• 13. MILF leaders, now serve as the MILF’s central media outlet for self-representation and seek todraw the attention of mainstream media. Now the MILF maintains four websites5, built primarily to reach out to an external,international audience, provide an alternative platform to communicate the real history ofmarginalization of the Moros, and solicit support that will help strengthen its capacity and realizeits goals. One of these sites is an Arabic website aimed to attract the sympathy and support of thelarger Islamic community. MILF also runs two active Facebook Pages 6, and a Twitter andMySpace page, which as of July 2011, have no content. The MILF Web Team argued thatFacebook “allows us to present the organization soft and hard”, and explained that while they areoften projected as violent, backward, and terrorist, they can also project themselves as “humans”,modern, and capable of articulating their struggle both in diplomatic and informal ways (MILFWeb team, personal communication, May 2010)7. Its online spaces are self-managed by the MILFwith the help of about seven members based in Mindanao and overseas. The Web team sharedsystem generated reports about its website readership through website analytics, which impliesthat the organization conducts active monitoring of the visitors of their online spaces.Luwaran.com was originally hosted in a server located in Mindanao, but security attacks havecompelled them to invest in a secured server based in the United States. Multiple strategies reflect how the MILF works its way through the opportunities andchallenges of the online environment and its situation as a minority. Social media gives MILF theflexibility to oscillate across multiple representations given their goals and purposes. As onlinespaces are visible to the government military, the embedding of disguised political message underthe blanket of ambiguity and anonymity, and yet presented in public, is key to the MILF’s hidden                                                                                                                5 MILF’s online spaces include: (i) www.luwaran.com; (ii) www.luwaran.net, its mirror website; (iii) an Arabic Luwaran,http://www.luwaran.net/arabic/, and (iv) The Moro Chronicles, http://www.tmchronicles.com/. These three other websites all have directlinks from the Home Page of the main website, luwaran.com.6 The MILF has two Facebook pages: Luwaran https://www.facebook.com/pages/luwarancom/390099909273and Luwaran Marshlandhttps://www.facebook.com/profile.php?id=100000873888025. Luwaran Marshland functions as an official sounding board and provideslinks to articles and documents available in the website. Luwaran is a more interactive space where members and antagonists debate. (Reviewof Facebook pages, Mar 2010-July 2011)7 Due to space limits, this paper will not cover the analysis MILF’s Facebook pages, which is covered in another paper, Soriano, C &Sreekumar, TT (forthcoming). Multiple Transcripts as Political Strategy: Social Media and Conflicting Identities of the Moro LiberationMovement in the Philippines. Media, Culture, and Society.   13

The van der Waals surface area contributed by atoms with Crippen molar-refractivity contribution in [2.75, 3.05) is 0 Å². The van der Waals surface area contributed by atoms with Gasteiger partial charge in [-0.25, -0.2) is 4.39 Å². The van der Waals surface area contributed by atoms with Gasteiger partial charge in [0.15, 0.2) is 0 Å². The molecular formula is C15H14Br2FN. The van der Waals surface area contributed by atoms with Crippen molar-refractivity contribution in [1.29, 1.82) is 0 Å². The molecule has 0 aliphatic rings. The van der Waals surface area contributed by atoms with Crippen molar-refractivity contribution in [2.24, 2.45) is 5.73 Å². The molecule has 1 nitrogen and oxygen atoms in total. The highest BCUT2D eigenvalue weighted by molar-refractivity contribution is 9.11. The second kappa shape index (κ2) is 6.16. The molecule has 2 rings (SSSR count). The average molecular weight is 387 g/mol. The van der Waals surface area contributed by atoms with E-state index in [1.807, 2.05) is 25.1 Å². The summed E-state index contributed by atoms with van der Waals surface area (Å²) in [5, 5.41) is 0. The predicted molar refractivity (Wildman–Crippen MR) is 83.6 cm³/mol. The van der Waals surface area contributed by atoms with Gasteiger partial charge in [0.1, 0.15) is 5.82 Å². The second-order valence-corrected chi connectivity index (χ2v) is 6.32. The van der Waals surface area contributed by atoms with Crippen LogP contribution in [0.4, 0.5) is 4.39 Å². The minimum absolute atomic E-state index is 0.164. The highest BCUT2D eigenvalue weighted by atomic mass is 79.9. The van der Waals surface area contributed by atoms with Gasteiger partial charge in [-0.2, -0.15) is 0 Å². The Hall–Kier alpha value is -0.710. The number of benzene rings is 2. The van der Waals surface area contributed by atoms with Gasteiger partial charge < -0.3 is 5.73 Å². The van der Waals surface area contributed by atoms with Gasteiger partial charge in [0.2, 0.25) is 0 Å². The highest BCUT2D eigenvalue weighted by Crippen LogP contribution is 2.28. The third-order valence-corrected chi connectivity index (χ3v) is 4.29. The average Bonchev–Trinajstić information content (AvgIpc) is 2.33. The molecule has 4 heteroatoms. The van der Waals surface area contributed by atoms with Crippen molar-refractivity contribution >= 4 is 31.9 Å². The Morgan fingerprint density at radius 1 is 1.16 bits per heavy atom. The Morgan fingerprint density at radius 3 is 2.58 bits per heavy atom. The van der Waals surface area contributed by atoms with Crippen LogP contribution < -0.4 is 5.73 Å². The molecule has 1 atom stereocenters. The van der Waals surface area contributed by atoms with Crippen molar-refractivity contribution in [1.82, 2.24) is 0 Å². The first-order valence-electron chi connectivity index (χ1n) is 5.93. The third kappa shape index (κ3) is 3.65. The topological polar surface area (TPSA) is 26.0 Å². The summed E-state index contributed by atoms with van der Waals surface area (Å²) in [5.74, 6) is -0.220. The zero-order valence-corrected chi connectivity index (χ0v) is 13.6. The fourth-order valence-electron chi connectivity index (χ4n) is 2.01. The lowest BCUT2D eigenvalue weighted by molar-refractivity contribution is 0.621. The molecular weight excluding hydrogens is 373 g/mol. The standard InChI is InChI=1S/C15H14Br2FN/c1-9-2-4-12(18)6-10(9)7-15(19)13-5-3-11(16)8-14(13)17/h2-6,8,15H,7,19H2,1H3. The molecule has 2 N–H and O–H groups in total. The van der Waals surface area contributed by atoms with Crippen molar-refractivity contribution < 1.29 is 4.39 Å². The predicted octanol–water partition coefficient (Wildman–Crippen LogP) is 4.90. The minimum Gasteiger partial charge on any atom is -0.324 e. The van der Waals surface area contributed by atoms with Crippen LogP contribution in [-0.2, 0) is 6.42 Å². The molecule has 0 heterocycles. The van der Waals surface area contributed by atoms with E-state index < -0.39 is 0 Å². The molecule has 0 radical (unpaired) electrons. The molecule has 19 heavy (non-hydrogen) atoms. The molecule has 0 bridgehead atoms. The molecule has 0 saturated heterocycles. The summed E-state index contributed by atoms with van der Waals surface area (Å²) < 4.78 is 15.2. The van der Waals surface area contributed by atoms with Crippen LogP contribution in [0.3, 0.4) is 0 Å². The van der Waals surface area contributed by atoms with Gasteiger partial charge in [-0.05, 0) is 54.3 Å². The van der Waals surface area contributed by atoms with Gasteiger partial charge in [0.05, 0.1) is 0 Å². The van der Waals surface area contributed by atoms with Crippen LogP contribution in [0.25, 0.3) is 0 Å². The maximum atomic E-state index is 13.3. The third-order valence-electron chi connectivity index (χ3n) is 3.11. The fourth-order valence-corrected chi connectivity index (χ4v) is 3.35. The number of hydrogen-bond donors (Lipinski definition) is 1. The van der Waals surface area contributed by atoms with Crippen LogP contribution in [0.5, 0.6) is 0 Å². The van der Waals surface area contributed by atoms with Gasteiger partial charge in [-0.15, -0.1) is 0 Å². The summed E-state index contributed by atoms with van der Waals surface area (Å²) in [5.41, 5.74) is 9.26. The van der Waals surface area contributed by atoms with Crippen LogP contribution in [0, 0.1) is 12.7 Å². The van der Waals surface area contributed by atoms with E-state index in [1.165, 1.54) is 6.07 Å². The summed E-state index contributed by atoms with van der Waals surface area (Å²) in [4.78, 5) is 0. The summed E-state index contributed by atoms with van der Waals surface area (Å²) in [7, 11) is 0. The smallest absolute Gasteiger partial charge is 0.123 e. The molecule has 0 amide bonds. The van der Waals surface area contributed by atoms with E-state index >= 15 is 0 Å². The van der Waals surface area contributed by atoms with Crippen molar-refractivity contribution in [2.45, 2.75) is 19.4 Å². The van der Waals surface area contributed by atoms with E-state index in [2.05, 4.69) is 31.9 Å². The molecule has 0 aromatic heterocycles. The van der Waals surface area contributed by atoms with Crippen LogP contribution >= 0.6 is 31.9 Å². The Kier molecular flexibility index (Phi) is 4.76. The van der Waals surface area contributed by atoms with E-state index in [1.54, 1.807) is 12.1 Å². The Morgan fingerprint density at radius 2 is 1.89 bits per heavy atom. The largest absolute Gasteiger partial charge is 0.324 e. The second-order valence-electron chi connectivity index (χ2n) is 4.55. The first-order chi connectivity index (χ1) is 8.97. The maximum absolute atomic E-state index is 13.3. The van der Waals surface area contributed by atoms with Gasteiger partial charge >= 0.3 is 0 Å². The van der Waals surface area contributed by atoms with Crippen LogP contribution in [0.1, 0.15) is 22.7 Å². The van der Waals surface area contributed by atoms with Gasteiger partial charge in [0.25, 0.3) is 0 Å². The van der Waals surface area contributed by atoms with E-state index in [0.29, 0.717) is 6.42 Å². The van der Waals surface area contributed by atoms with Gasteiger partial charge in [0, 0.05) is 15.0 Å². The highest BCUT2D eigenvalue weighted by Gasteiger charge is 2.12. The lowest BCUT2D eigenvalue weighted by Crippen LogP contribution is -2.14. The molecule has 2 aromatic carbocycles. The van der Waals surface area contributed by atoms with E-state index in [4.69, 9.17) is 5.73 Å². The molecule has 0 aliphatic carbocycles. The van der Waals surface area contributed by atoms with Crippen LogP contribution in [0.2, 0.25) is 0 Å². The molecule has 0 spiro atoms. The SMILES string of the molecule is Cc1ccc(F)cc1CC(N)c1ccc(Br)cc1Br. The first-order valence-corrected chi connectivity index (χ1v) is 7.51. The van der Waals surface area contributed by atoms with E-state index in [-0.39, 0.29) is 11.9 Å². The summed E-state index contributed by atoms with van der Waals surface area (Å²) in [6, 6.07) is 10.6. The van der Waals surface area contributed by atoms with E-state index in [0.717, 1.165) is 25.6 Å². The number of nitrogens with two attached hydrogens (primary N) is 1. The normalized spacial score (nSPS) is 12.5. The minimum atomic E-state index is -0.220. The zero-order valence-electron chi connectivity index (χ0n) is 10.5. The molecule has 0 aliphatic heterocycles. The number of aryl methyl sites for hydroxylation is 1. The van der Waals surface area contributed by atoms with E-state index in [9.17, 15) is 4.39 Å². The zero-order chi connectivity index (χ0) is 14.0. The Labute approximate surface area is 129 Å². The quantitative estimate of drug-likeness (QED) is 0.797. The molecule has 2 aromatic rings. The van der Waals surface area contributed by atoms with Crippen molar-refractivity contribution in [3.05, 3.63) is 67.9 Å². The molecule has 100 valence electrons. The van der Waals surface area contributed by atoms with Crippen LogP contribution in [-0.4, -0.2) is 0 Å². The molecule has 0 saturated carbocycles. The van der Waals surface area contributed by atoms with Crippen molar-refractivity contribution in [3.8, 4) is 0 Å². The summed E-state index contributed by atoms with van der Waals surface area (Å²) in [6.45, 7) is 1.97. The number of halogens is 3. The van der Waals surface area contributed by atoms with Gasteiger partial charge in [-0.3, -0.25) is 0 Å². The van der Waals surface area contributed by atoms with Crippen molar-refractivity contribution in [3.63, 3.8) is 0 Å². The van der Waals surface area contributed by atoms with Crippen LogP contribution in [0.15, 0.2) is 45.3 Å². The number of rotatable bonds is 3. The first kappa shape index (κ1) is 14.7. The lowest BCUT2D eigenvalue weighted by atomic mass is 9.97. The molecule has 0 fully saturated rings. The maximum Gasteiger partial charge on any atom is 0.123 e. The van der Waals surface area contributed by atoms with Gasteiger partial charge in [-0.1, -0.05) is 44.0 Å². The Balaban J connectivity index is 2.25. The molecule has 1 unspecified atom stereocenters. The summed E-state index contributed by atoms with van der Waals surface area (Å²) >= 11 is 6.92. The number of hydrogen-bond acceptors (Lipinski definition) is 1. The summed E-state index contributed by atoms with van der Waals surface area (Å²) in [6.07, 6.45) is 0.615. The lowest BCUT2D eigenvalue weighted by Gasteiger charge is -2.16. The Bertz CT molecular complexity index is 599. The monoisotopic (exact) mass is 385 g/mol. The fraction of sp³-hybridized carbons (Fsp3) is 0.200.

• 14. transcripts. I now discuss these multiple online strategies where the message and messenger aremade ambiguous through techniques of disguise and concealment that facilitate open criticism aswell as uninhibited expressions. When the MILF started negotiations with the government formally in 1997, it framed itsclaims on the basis of an independent Islamic state (Bangsamoro) marked by self-governanceunder Islamic ways of life. While the website reports the peace negotiations with government, aslogan in the website also expresses its original aim, “Moro is a nation. No to Integration, no tounitary state, uphold the Moro right to self-determination”. This contradicts the politicalconciliation which the MILF has voiced out in the recent peace negotiations, which is a movetowards integration as a “substate” and not an independent state. Interestingly, this slogan used tobe placed at the Homepage, but has now been relocated as embedded in the pages. The retentionof the slogan, despite shifts in actual claims during political settlement, highlights theorganization’s ultimate aim, which is to establish a state independent from the Philippinegovernment. Participants in its Facebook page, who claim to be young members of theorganization, regularly post pictures of drones and missiles and openly express their frustrationover the peace talks and a support towards war. But MILF leaders explained that the Facebookpage allows them to observe the opinion of their members views “without having to answer for it”(Soriano & Sreekumar, forthcoming). One of its websites, The Moro Chronicles, is laid out as an e-magazine and is notexplicitly identified as belonging to the MILF. Identifying marks, such as ‘About us’, photos ofprevious organizational leaders, and members’ publications are embedded inside the postings,rather than taking prominent spots in the Homepage. And yet, it contains content very similar tothat of Luwaran. The attempt to mask the Moro revolutionary identity from some of its onlinespaces seems consistent with the way the MILF engages non-Moros to write for the website,arguing that when non-Moros speak for the struggle, they tend to be more credible, and whenMoros speak about themselves, it is propaganda. This is also consistent with MILF’s strategy of   14